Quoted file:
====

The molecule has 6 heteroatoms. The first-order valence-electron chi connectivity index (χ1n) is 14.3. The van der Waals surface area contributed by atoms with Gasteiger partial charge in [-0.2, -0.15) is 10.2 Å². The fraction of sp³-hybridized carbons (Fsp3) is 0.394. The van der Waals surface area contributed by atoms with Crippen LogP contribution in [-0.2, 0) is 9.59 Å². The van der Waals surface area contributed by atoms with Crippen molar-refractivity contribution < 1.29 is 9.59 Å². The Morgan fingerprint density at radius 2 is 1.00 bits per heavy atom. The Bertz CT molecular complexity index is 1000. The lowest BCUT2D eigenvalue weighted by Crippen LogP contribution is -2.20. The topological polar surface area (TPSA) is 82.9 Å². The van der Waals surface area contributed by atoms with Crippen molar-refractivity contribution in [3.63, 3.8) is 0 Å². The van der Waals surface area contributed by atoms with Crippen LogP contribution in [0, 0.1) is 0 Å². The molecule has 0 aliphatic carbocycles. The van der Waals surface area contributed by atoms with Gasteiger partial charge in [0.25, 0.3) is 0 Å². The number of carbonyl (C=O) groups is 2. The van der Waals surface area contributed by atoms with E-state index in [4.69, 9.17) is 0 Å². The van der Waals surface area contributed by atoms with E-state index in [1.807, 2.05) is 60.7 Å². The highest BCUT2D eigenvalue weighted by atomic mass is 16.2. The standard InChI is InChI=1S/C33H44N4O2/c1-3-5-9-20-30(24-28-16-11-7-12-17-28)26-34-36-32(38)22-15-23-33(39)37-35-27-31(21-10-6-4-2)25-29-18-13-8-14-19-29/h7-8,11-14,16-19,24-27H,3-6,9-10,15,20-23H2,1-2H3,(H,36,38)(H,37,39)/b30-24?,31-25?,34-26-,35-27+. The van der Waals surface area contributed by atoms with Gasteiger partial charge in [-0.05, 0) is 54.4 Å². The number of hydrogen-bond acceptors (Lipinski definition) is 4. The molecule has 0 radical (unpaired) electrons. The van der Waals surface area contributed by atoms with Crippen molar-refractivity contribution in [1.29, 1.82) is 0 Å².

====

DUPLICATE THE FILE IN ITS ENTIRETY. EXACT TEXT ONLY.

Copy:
The molecule has 6 heteroatoms. The first-order valence-electron chi connectivity index (χ1n) is 14.3. The van der Waals surface area contributed by atoms with Gasteiger partial charge in [-0.2, -0.15) is 10.2 Å². The fraction of sp³-hybridized carbons (Fsp3) is 0.394. The van der Waals surface area contributed by atoms with Crippen LogP contribution in [-0.2, 0) is 9.59 Å². The van der Waals surface area contributed by atoms with Crippen molar-refractivity contribution < 1.29 is 9.59 Å². The Morgan fingerprint density at radius 2 is 1.00 bits per heavy atom. The Bertz CT molecular complexity index is 1000. The lowest BCUT2D eigenvalue weighted by Crippen LogP contribution is -2.20. The topological polar surface area (TPSA) is 82.9 Å². The van der Waals surface area contributed by atoms with Crippen molar-refractivity contribution in [3.63, 3.8) is 0 Å². The van der Waals surface area contributed by atoms with Crippen LogP contribution in [0, 0.1) is 0 Å². The molecule has 0 aliphatic carbocycles. The van der Waals surface area contributed by atoms with Gasteiger partial charge in [0.25, 0.3) is 0 Å². The number of carbonyl (C=O) groups is 2. The van der Waals surface area contributed by atoms with E-state index in [4.69, 9.17) is 0 Å². The van der Waals surface area contributed by atoms with E-state index in [1.807, 2.05) is 60.7 Å². The highest BCUT2D eigenvalue weighted by atomic mass is 16.2. The standard InChI is InChI=1S/C33H44N4O2/c1-3-5-9-20-30(24-28-16-11-7-12-17-28)26-34-36-32(38)22-15-23-33(39)37-35-27-31(21-10-6-4-2)25-29-18-13-8-14-19-29/h7-8,11-14,16-19,24-27H,3-6,9-10,15,20-23H2,1-2H3,(H,36,38)(H,37,39)/b30-24?,31-25?,34-26-,35-27+. The van der Waals surface area contributed by atoms with Gasteiger partial charge in [-0.05, 0) is 54.4 Å². The number of hydrogen-bond acceptors (Lipinski definition) is 4. The molecule has 0 radical (unpaired) electrons. The van der Waals surface area contributed by atoms with Crippen molar-refractivity contribution in [1.29, 1.82) is 0 Å².